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Harper's Encyclopedia of United States History (ed. Benson Lossing) 4 4 Browse Search
HISTORY OF THE TOWN OF MEDFORD, Middlesex County, Massachusetts, FROM ITS FIRST SETTLEMENT, IN 1630, TO THE PRESENT TIME, 1855. (ed. Charles Brooks) 1 1 Browse Search
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years, it would then probably show that not even one lot of land would be possessed by any descendants of its present owner. Post-office. By examination of the books rescued from the fire of 1836 at Washington, it appears that the first office established in Medford was in September, 1797. The first office was on the spot now occupied by the town-house. The post-masters have been as follows:-- Samuel Buel,appointedSept. 1797 William Rogers, jun.,July 21, 1813 William Rogers,Oct. 20, 1818 Luther Angier,May 17, 1828 Samuel S. Green, jun.,April 6, 1839 Luther Angier,April 8, 1841 Samuel S. Green,July 19, 1845 Alexander Gregg,July 30, 1847 James T. Floyd, jun.,May 29, 1849 James C. Winneck (the present incumbent),Aug. 23, 1853 A post-office was established in West Medford in 1853, and its daily mail is an increasing benefit to a growing village. The first postmaster was James M. Sanford; the second, Thaddeus A. Baldwin; and the third, the present one, is Frankli
Harper's Encyclopedia of United States History (ed. Benson Lossing), Treaties. (search)
. 11, 1871 Treaty of Commercial reciprocityJune, 1900 Great Britain: Convention of ArmisticeVersaillesJan. 20, 1783 Treaty of PeaceParisSept. 3, 1783 Treaty of Amity, commerce, navigationLondonNov. 19, 1794 Convention of Regarding treaty of 1794LondonJan. 8, 1802 Treaty of Peace and amityGhentDec. 24, 1814 Convention of Regulating commerceLondonJuly 3, 1815 Convention of Naval force on Great Lakes, U. S.WashingtonApril, 1817 Convention of Fisheries, northern boundary, etc.LondonOct. 20, 1818 Treaty of IndemnificationSt. PetersburgJuly 12, 1822 Convention of AwardLondonNov. 13, 1826 Convention of BoundaryLondonSept. 29, 1827 Treaty of Boundary, slave-trade, extraditionWashingtonAug. 9, 1842 Treaty of Oregon boundary, etc.WashingtonJune 15, 1846 Convention of Nicaragua ship-canalWashingtonApril 17, 1850 Convention of Settlement of claimsLondonFeb. 8, 1853 Treaty of Fisheries, etc.WashingtonJune 5, 1854 Treaty of Suppression of slave-tradeWashingtonApril 7, 1862 Treat
Harper's Encyclopedia of United States History (ed. Benson Lossing), United States of America. (search)
......April 30, 1818 General Jackson takes possession of Pensacola......May 24, 1818 Captures the fortress at Barrancas......May 27, 1818 Centre foundation of the Capitol at Washington laid......Aug. 24, 1818 Indians of Ohio cede their remaining lands (about 4,000,000 acres), mostly in the Maumee Valley......Sept. 27, 1818 Chickasaw Indians cede all land between the Mississippi River and the northern course of the Tennessee River......1818 Treaty with England made......Oct. 20, 1818 Second session convenes......Nov. 16, 1818 Illinois admitted (the twenty-first State)......Dec. 3, 1818 Memorial from the Territory of Missouri, asking permission to frame a State government, and for admission into the Union......Dec. 18, 1818 Committee of five appointed by the Senate to inquire into the course of General Jackson in taking possession of Fort St. Marks and Pensacola, and in executing Arbuthnot and Ambrister......Dec. 18, 1818 Bill introduced for the admissi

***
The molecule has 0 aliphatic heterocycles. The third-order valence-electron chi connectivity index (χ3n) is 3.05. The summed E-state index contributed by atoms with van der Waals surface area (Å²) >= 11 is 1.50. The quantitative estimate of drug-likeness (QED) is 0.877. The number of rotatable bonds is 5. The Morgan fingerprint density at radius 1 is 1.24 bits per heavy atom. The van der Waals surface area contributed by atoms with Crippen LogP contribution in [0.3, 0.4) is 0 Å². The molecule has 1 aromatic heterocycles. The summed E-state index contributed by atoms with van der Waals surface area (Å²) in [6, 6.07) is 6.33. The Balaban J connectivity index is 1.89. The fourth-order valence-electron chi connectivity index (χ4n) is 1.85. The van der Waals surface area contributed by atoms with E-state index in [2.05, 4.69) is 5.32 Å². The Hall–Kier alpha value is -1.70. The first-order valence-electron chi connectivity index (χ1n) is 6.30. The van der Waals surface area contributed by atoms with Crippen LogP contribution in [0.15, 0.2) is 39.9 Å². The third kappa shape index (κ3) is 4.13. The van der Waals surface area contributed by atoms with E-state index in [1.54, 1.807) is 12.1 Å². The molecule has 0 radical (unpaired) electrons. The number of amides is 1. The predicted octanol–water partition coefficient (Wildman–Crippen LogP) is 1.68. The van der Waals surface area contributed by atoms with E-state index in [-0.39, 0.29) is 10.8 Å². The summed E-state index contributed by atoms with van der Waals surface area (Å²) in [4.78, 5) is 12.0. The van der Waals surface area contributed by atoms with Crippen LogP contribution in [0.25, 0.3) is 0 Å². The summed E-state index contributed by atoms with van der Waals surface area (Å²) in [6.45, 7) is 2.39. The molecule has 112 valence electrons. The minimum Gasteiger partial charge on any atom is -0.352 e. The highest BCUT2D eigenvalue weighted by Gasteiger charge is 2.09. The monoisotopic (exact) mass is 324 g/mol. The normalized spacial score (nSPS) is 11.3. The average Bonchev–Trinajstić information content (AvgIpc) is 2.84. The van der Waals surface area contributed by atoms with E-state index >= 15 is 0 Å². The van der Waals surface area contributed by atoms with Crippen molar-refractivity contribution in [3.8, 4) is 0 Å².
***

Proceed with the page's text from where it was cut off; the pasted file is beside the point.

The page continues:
Harper's Encyclopedia of United States History (ed. Benson Lossing), Oregon, (search)
it arrives......Nov. 5, 1805 Captain Nathaniel Winship, a New-Englander, builds the first house in Oregon, at Oak Point, on the Columbia......June 4, 1810 Pacific Fur Company, of which John Jacob Astor was a leading member, establishes a trading-post at the mouth of the Columbia River, which it calls Astoria......1811 D. McKenzie explores the Willamette River......1812 Convention between the United States and Great Britain for joint occupation of Oregon concluded in London, Oct. 20, 1818, ratified......Jan. 19, 1819 Convention between the United States and Russia regulating fishery and trading on the Pacific coast, and fixing 54° 40′ as the northern boundary claimed by the United States, concluded at St. Petersburg, April 5-7, 1824, and ratified......Jan. 12, 1825 Convention between the United States and Great Britain; the articles of 1819 are indefinitely extended, with proviso that either party might annul the agreement on twelve months notice......Aug. 6, 1827
Harper's Encyclopedia of United States History (ed. Benson Lossing), Washington, treaty of (search)
same may have been presented to the notice of, made preferred or laid before the said commission, shall, from and after the conclusion of the proceedings of said commission, be considered, and treated as finally settled, barred, and thenceforth inadmissible. the fisheries. Art. 18. It is agreed by the high contracting parties that, in addition to the liberty secured to the United States fishermen by the convention between the United States and Great Britain, signed at London, on Oct. 20, 1818, of taking, curing, and drying fish on certain coasts of the British North American colonies, therein defined, and inhabitants of the United States shall have, in common with the subjects of her Britannic Majesty, the liberty, for the term of years mentioned in Art. 33 of this treaty, to take fish of every kind, except shell-fish, on the seacoasts and shores, and in the bays, harbors, and creeks of the provinces of Quebec, Nova Scotia, and New Brunswick, and the colony of Prince Edward's